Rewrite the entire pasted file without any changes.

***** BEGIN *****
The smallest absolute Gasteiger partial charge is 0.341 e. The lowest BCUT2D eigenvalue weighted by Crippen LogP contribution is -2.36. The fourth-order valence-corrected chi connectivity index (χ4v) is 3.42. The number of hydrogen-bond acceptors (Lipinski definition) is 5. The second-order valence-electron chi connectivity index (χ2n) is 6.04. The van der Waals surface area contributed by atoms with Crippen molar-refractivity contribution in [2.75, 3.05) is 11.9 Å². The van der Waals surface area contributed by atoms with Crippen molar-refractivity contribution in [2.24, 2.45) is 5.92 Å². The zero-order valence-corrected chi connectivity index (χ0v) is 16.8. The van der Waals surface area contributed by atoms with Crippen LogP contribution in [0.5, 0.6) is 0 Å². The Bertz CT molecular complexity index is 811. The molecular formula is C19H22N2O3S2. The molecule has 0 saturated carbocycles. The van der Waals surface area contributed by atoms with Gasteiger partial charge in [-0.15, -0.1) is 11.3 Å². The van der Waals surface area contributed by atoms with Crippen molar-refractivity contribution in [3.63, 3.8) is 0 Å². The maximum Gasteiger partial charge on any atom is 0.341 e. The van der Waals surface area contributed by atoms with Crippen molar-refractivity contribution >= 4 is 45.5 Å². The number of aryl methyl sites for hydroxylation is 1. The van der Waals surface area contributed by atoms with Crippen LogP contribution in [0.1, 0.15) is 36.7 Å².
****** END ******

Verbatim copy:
The smallest absolute Gasteiger partial charge is 0.341 e. The lowest BCUT2D eigenvalue weighted by Crippen LogP contribution is -2.36. The fourth-order valence-corrected chi connectivity index (χ4v) is 3.42. The number of hydrogen-bond acceptors (Lipinski definition) is 5. The second-order valence-electron chi connectivity index (χ2n) is 6.04. The van der Waals surface area contributed by atoms with Crippen molar-refractivity contribution in [2.75, 3.05) is 11.9 Å². The van der Waals surface area contributed by atoms with Crippen molar-refractivity contribution in [2.24, 2.45) is 5.92 Å². The zero-order valence-corrected chi connectivity index (χ0v) is 16.8. The van der Waals surface area contributed by atoms with Crippen LogP contribution in [0.5, 0.6) is 0 Å². The Bertz CT molecular complexity index is 811. The molecular formula is C19H22N2O3S2. The molecule has 0 saturated carbocycles. The van der Waals surface area contributed by atoms with Gasteiger partial charge in [-0.15, -0.1) is 11.3 Å². The van der Waals surface area contributed by atoms with Crippen molar-refractivity contribution in [3.63, 3.8) is 0 Å². The maximum Gasteiger partial charge on any atom is 0.341 e. The van der Waals surface area contributed by atoms with Crippen molar-refractivity contribution >= 4 is 45.5 Å². The number of aryl methyl sites for hydroxylation is 1. The van der Waals surface area contributed by atoms with Crippen LogP contribution in [0.1, 0.15) is 36.7 Å².